The utility-like approach to hosted apps taken by the likes of Microsoft, Google, and Amazon tends to appeal to the two extremes of the market.
Smaller organisations like self-contained application offerings such as Office 365 that purport to remove a lot of traditional complexity and offer access to functionality they would find difficult to implement on-premise.
At the other end of the spectrum, many in the corporate IT world happily set up raw servers on Amazon, then drop their own application stacks onto them.
Meanwhile, the market segment that sits between the large enterprise market and what most people would regard as SMB is largely neglected. These are companies with 500 to 5,000 employees.
They may resemble enterprises in terms of functionality, complexity, performance, resilience, security, and so on, but often have over-stretched IT departments, with limited specialist skills, focused primarily on routine operations and support.
It is important not to over-generalise, but we have done enough research over the years to identify some characteristics of the mid-market that emerge time and time again.
These include the attitude that if it ain't broke, don't fix it, which means mid-market organisations, unlike their corporate cousins, do not invest much in infrastructure to keep up to date and future-proof.
Modernisation and refresh is therefore relatively rare. Most IT investment is associated with discrete projects that explicitly fulfil new or changing business requirements.
Pure IT projects tend to happen only when something is broken, becomes obsolete, or reaches capacity. It is usually reactive rather than proactive.
Enterprise-focused resellers that try to align their activities with the strategies and road maps of key accounts have struggled with this tendency. What's more, mid-market customers often do not have the bandwidth to investigate and pilot the emerging technologies that a lot of corporate sales teams are offered incentives to sell.
At the same time, the implications of IT decisions for complexity, migration, integration and risk keep the sales cycle under pressure – and it is arguably more intense when specialist skills are scarce and there is more emphasis on supplier and solution due diligence.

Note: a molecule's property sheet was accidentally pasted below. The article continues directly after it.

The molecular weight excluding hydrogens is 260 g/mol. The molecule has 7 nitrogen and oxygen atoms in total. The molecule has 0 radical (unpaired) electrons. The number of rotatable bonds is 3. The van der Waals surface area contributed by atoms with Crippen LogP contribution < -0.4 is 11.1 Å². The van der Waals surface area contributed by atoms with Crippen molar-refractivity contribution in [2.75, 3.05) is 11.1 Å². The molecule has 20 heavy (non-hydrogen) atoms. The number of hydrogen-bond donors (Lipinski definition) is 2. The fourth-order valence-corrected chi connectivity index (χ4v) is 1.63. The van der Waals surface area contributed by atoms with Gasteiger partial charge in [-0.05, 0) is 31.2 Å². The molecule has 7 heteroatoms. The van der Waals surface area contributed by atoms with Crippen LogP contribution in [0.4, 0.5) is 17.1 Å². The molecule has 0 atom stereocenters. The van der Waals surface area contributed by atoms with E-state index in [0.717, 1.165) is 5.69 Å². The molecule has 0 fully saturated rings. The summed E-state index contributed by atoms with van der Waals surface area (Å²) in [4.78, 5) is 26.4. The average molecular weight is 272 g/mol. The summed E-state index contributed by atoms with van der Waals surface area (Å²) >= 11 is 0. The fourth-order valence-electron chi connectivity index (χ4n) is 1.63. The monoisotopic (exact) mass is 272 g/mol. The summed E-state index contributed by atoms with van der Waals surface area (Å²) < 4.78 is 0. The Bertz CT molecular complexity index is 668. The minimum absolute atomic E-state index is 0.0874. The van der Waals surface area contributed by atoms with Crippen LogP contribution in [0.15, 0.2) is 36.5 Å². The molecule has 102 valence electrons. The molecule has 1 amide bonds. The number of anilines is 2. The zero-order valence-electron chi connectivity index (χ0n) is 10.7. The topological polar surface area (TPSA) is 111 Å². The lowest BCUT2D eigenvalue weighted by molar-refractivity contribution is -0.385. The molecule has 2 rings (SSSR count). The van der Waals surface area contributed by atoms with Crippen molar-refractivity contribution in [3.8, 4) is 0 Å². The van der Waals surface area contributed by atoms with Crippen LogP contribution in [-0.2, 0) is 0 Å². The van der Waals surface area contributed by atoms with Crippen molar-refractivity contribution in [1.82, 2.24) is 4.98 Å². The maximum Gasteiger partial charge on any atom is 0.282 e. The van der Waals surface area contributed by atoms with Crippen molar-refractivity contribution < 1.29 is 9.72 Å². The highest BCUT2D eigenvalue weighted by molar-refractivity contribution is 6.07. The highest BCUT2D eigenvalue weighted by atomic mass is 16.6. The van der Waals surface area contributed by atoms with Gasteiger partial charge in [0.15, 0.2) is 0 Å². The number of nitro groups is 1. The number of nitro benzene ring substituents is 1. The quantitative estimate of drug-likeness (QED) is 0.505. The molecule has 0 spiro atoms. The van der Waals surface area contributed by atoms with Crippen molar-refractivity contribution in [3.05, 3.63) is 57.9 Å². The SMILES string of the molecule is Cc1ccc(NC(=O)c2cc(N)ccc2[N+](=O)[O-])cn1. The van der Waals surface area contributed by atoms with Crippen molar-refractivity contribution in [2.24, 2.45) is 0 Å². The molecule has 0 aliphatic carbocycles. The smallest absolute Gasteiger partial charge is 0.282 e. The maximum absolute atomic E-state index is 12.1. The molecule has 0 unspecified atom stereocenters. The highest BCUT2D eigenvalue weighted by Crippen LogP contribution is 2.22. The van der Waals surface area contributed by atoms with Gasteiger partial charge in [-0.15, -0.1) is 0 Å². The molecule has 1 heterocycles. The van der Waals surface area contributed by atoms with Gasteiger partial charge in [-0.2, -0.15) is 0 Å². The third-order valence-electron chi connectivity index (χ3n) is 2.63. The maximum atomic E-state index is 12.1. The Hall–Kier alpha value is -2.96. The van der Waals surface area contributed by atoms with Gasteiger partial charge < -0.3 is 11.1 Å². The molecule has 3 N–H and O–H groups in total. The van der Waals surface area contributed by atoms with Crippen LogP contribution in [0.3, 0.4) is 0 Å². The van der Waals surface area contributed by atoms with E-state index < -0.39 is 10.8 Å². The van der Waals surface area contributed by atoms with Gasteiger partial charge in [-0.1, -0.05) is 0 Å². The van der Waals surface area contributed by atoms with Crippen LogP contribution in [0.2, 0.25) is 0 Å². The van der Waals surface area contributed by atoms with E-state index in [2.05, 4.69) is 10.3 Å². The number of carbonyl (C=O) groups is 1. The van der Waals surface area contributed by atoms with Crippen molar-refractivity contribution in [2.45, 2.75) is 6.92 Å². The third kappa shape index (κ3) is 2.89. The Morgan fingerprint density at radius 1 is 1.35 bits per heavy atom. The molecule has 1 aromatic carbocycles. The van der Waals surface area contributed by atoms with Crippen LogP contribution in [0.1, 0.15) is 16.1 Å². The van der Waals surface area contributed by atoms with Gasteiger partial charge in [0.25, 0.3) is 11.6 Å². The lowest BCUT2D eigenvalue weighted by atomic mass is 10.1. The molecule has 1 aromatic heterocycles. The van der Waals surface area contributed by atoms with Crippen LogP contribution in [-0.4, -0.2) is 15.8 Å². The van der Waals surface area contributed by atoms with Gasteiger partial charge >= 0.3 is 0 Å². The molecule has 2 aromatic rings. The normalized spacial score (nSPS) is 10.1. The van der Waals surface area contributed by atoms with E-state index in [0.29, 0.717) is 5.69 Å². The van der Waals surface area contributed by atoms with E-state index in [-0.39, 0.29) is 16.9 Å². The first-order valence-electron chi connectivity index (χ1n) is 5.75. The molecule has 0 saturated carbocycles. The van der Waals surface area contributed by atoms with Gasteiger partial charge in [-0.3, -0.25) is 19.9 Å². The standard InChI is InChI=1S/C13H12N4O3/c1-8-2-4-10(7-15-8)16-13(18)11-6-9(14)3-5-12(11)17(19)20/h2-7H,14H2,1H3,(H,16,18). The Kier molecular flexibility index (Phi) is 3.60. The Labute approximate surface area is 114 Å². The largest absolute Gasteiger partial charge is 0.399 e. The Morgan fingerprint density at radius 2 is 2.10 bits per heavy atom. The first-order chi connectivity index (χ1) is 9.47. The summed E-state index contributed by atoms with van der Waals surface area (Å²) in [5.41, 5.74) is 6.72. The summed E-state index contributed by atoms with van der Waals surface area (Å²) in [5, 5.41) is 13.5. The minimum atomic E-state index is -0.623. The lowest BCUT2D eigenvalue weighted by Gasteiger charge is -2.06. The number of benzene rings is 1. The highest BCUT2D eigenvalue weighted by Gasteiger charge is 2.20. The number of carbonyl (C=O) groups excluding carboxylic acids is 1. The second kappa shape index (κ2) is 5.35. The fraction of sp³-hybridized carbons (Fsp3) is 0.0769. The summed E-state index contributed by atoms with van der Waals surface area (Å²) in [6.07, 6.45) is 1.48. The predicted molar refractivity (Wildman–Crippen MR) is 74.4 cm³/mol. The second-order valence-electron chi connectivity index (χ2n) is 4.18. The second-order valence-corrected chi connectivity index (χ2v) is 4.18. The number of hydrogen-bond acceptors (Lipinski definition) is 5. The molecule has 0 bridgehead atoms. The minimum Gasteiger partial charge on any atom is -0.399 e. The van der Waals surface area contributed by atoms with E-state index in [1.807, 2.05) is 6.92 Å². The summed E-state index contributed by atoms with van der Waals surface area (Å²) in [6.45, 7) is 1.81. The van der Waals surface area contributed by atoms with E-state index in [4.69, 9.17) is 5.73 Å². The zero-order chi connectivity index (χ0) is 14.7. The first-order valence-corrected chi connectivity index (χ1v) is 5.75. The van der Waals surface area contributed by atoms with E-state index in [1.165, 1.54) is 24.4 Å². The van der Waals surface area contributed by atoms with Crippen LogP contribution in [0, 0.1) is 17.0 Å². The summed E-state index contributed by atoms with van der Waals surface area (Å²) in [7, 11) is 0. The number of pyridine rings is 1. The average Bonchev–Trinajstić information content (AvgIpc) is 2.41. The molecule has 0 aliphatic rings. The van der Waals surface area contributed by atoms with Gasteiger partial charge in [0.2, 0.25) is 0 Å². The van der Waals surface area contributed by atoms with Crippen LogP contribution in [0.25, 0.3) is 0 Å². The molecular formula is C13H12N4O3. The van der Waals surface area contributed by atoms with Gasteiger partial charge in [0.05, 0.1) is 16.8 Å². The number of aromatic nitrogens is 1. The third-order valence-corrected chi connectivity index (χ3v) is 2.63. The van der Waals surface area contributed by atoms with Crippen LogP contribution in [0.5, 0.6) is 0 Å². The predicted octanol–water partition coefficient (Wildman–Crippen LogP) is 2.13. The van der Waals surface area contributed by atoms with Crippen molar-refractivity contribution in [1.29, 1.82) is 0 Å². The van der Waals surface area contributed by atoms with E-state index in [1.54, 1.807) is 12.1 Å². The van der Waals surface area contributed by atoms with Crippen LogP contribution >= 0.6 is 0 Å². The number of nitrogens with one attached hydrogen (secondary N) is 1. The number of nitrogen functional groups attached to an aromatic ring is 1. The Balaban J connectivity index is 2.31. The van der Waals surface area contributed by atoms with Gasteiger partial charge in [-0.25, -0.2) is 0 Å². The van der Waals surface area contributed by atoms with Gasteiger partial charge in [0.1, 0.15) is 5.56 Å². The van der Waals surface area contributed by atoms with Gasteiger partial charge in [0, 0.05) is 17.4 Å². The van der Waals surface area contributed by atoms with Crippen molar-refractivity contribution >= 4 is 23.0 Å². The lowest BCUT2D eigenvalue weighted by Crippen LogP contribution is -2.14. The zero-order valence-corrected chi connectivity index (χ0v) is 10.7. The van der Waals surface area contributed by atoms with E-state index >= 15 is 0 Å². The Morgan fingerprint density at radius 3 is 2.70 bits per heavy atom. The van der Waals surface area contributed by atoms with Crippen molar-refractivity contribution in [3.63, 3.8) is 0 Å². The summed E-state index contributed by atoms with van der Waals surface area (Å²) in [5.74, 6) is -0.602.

Unsurprisingly, some may decide the mid-market is more trouble than it is worth.
Over the past few months, however, hosted services providers have told us they are discovering the advantages of targeting the mid-market with the right approach.
This means, in part, acknowledging that IT departments in this sector may not be able to take on new technology areas in-house, such as private cloud or desktop virtualisation, but may have enough knowledge and expertise to understand the potential. They may therefore appreciate propositions that remove barriers to adoption.
The first traditional barrier is upfront capital investment. Hosted, subscription or contract-based offerings can certainly help here.
The second is about whether the customer has the skills to set up the environment, which may be required only for a finite amount of time during the initial migration and integration.
The third barrier to adoption concerns the best way to manage service levels, and support the business with an unfamiliar IT offering and limited resources to acquire experience and build confidence through prototypes and pilots.
Directly addressing the second two barriers is what separates the mid-market-focused providers we have spoken to recently from utility players such as Amazon, Google and Microsoft.
One example is Six Degrees, a relatively new entrant to UK hosting that is already seeing a lot of success by blending the right kind of services with the right kind of mid-market engagement model.
I have been told that this company considers a proper service, rather than an infrastructure rental approach, is required, combined with the right level of investment pre-sales.
Another example is SMB and SaaS-focused Cobweb Solutions. The firm continues to serve the needs of smaller businesses, but has been developing an alternative set of services and consultancy offerings for the mid-market.
Hybrid cloud messaging and collaboration offerings may configure the physical aspects of the Microsoft Exchange stack, for example, as part of the hosting agreement. However, the local IT department can use native Exchange tools – rather than a dumbed-down SaaS console – to manage the email environment as a fully integrated extension of on-premise infrastructure.
All our conversations with successful mid-market service providers reflect the importance of working with, rather than against or around, the customer's own IT team. There must be a strong element of support to back them up, but there must also be time spent to ensure that support and escalation processes are co-ordinated properly, making clear who is responsible for what.
Expectations must also be properly managed.
Going after this segment gets you away from all the utility-type activity in the broader SMB space. More targeted and thoughtful offerings and engagement models are opening some interesting doors for resellers.
Dale Vile is research director at Freeform Dynamics
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